I Am Nothing But Emotion, No Human Being, No Son, Never Again Son
US: 27 Apr 2010
UK: 26 Mar 2010
When you listen to a Maximilian Hecker album, certain things are assured. The album will be beautiful in a fragile way, there will be sadness, and its worst flaw will be occasional dips into melodrama. I Am Nothing But Emotion, No Human Being, No Son, Never Again Son lives up to this formula despite being a departure in sound for Hecker.
I Am Nothing But Emotion is a quiet, piano-based affair. The understated arrangements help move Hecker’s voice to the forefront. While his delicate vocals have always been captivating, the melodrama of the music, paired with the emotion in his voice (which, sonically, fall somewhere between Morrissey and Antony Hegarty) and lyrics, has been, on occasion, too much. On I Am Nothing, he reaches a much stronger equilibrium.
Perhaps the most startling, out of character moment is on the opening track, “Blue Soldier Night”, which is delivered in a robotic female voice. This is nothing new, but it shows some levity that one wouldn’t expect from Hecker. Paradoxically, the song becomes that much more moving for that aspect, especially when the robot delivers the title line, “I am nothing but emotion”, which would sound simply insipid had it been delivered by Hecker.
When the formula works, it really works. The simply beautiful “Glaslights” is evidence of this, with its ambient piano and quiet vocals. There are some nice touches here as well, such as the sound of the piano pedals rising and falling, lending an intimate immediacy to the song. “There are angels in the glaslights”, Hecker sings soothingly. “The Greatest Love of All” (not a Whitney Houston cover—promise!) features quiet acoustic guitar arpeggios that augment the piano. On an album this piano-heavy, the guitar is a nice touch. Unfortunately, this is one of three songs that rely on angel imagery in order to survive. While one could claim this is a concept album about angels, that would still be a trite concept for any album that’s not contemporary Christian (and even then, it’d be a little dicey).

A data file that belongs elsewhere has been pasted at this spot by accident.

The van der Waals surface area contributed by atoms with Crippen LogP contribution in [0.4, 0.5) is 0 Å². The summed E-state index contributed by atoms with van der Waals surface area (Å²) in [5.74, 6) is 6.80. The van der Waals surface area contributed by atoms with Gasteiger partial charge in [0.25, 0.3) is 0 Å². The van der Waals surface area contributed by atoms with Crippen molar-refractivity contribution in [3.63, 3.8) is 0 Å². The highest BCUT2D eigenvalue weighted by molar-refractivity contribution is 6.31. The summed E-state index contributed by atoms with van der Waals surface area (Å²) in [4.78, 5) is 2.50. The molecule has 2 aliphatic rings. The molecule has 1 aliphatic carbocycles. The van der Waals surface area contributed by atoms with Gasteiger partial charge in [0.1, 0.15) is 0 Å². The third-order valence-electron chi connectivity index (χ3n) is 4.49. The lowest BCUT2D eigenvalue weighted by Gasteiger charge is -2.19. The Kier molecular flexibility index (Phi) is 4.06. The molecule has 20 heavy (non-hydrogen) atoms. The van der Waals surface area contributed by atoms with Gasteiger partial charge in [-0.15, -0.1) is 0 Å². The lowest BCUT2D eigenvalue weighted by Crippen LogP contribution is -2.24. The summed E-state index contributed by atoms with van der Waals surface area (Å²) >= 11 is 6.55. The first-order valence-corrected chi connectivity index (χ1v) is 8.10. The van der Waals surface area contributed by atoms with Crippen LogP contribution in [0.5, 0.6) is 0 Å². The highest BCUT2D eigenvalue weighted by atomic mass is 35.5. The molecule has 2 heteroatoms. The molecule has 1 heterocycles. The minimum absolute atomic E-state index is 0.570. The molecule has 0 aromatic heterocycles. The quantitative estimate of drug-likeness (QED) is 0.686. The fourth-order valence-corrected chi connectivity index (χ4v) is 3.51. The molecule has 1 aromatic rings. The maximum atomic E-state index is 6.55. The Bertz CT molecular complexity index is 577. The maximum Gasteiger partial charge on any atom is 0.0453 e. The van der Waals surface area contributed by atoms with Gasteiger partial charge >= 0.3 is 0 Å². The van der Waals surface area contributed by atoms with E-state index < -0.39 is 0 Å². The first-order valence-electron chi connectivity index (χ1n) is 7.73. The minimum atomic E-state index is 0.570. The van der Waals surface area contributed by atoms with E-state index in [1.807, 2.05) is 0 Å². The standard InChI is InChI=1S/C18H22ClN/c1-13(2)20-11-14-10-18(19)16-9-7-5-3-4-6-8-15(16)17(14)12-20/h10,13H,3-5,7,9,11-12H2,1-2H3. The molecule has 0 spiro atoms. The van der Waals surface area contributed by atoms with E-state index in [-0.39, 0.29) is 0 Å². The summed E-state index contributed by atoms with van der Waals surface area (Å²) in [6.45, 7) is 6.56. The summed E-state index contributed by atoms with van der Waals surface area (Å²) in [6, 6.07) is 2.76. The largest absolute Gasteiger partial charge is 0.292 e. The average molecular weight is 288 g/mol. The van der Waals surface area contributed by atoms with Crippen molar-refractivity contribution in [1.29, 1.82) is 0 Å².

“You’ll Come Home Again” is a highlight because of its perfect melody. Hecker displays less vocal monotony here than his usual, one-note-albeit-heartfelt one. Yet there are plenty of moments that are so typical of Hecker that they bear an eerie resemblance to his earlier work. “Holy Dungeon” could be the progeny of his earlier “I Am Falling Now”. “It’s been so long since I lost you / It’s been so long since I kissed you”, he sings.
Which is not to say that the album is free of melodrama. There are still songs like “Messed-Up Girl (Ballad Version)”, a lyrically weak, overwrought song about an unfaithful lover with lyrics like “There are lights in your eyes / Your cheeks are red / Hard to believe / You betrayed me in this bed”. By the time he croons, “Where have you been, my messed-up girl?”, the song is just embarrassing.
I Am Nothing But Emotion is indeed a beautiful album. It’s just that it’s best experienced from a distance, where its beauty can transcend the melodrama.
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